Ho Yuen is one of the few bakeries that offers mooncakes year-round. It has the standard large Cantonese-style mooncakes for some of the best prices in the neighborhood, with classic fillings (red bean, white lotus, mixed nut, and winter melon). There are also a few flaky mooncake offerings. Grab a warmed curry beef bun while you’re there.

Golden mooncakes are displayed on metal trays in a pastry case.
Mooncakes at Ho Yuen Bakery.
Linda Huang/Eater

Taiwan Bakery

Different styles of colorful mooncakes are on display in a pastry case.
Mooncakes at Taiwan Bakery.
Linda Huang/Eater

New to Chinatown (located in the old 101 Bakery space), Taiwan Bakery has one of the widest ranges of mooncake offerings in the neighborhood. From classic to colorful Cantonese-style mooncakes, to four-packs of Suzhou-style flaky mooncakes, to beautiful thousand-layer mooncakes, to snow skin mooncakes — there’s something for everyone. It’s also one of just a few places selling mooncakes with green bean/mung bean filling. Other unique findings at Taiwan Bakery include a black sesame thousand-layer mooncake, a rainbow thousand-layer mooncake, and a durian snow skin mooncake.

Different styles of colorful mooncakes are on display in a pastry case.
Mooncakes at Taiwan Bakery.
Linda Huang/Eater

Corner Cafe Bakery

Square, intricately decorated mooncakes with a golden-brown crust are on display in a pastry case.
Mooncakes at Corner Cafe Bakery.
Linda Huang/Eater

Corner Cafe also has one of the biggest selections of mooncakes in Chinatown. There are plenty of photogenic Cantonese-style mooncakes in colors that match their filling: purple (purple sweet potato), red (red lotus), yellow (pineapple), and green (green tea). Corner Cafe also offers small and large classic Cantonese-style mooncakes filled with red bean, green bean/mung bean, red lotus, white lotus, mixed nut, or winter melon (also available in mini), as well as the same durian, green tea, and mung bean/green bean snow skin mooncakes as Taiwan Bakery. Sibling store Top Bread across the street also has a few of the same offerings.

Square, intricately decorated mooncakes with a golden-brown crust are on display in a pastry case.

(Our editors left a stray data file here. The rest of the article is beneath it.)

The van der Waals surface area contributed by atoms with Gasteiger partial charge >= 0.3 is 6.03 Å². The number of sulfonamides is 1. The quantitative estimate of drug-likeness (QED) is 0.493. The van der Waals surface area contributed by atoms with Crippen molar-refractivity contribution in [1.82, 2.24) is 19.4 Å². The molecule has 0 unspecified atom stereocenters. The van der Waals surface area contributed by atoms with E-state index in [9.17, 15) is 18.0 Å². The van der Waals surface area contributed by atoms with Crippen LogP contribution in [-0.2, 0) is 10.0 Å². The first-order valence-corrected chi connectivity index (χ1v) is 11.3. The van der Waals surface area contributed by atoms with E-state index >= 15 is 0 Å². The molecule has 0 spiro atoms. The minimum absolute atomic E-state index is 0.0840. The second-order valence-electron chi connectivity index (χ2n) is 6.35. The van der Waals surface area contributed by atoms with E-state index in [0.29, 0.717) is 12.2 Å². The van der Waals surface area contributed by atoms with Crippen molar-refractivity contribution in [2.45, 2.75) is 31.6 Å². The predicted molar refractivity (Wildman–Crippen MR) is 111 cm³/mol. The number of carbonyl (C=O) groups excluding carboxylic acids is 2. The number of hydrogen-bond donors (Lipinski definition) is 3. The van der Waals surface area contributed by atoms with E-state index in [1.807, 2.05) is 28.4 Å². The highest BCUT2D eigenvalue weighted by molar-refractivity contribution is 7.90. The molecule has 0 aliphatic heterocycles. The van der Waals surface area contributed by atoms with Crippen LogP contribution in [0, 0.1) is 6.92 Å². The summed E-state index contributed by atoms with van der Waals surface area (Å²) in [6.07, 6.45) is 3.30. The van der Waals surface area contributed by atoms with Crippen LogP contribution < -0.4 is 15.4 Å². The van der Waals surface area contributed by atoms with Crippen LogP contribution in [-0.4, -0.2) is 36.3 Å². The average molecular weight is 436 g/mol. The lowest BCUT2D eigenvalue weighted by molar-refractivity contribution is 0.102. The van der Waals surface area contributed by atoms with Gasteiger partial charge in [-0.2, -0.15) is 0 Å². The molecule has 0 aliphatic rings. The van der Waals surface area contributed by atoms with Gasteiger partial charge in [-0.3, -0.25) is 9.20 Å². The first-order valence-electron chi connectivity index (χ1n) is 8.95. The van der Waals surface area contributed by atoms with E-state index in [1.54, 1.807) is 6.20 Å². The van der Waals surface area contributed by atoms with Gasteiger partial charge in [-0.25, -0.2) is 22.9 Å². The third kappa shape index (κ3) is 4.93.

Mooncakes at Corner Cafe Bakery.
Linda Huang/Eater

Great Taste Bakery & Restaurant

Trays of golden-brown mooncakes with intricately shaped crusts are in a pastry case along with other Chinese pastries.
Mooncakes at Great Taste Bakery.
Linda Huang/Eater

Great Taste is a favorite for its char siu bao and barbecue pork pies. Hang out on the restaurant side for some great dim sum, or stop by its bakery side for small or large Cantonese-style mooncakes with red bean, green bean/mung bean, or lotus seed fillings.

Trays of golden-brown mooncakes with intricately shaped crusts are in a pastry case along with other Chinese pastries.
Mooncakes at Great Taste Bakery.
Linda Huang/Eater

Hing Shing Pastry

Round mooncakes with a scalloped edge and golden-brown crust are displayed on metal trays in a pastry case.
Mooncakes at Hing Shing Pastry.
Linda Huang/Eater

Hing Shing Pastry is a small corner bakery next to the Chinatown Gate that also features excellent almond cookies and baked char siu bao. The mooncakes here are similar in offering and price to Ho Yuen (see above), with classic Cantonese-style and Suzhou-style flaky mooncakes.

Round mooncakes with a scalloped edge and golden-brown crust are displayed on metal trays in a pastry case.
Mooncakes at Hing Shing Pastry.
Linda Huang/Eater

Bao Bao Bakery & Cafe

Individually wrapped mooncakes in several styles are lined up on a big white shelf.
Mooncakes at Bao Bao Bakery & Cafe.
Linda Huang/Eater

Bao Bao is perhaps the most European-inspired Asian bakery in Chinatown. Also known for its cakes and pineapple buns, Bao Bao has beautiful pre-packaged Cantonese-style one-yolk mooncakes in classic flavors (red bean, lotus seed, mixed nut), as well as winter melon. It also offers flaky red bean and thousand-layer ube mooncakes in packs of three.

Individually wrapped mooncakes in several styles are lined up on a big white shelf.
Mooncakes at Bao Bao Bakery & Cafe.
Linda Huang/Eater

Mei Mei Bakery

Small, round mooncakes — some pale green, some with a browned egg glaze — sit on a paper-lined tray in a pastry case.
Mooncakes at Mei Mei Bakery.
Linda Huang/Eater

Located a few blocks from the Wollaston station, Mei Mei is a small but mighty bakery that offers mainly Cantonese-style mooncakes with classic and trendy fillings, as well as a few Suzhou-style and Teochew thousand-layer mooncake options. Unique fillings include winter melon and pineapple (Cantonese-style only), as well as green tea and taro (thousand-layer only). Several of the Cantonese-style mooncakes are sold with double yolks.

Small, round mooncakes — some pale green, some with a browned egg glaze — sit on a paper-lined tray in a pastry case.
Mooncakes at Mei Mei Bakery.
Linda Huang/Eater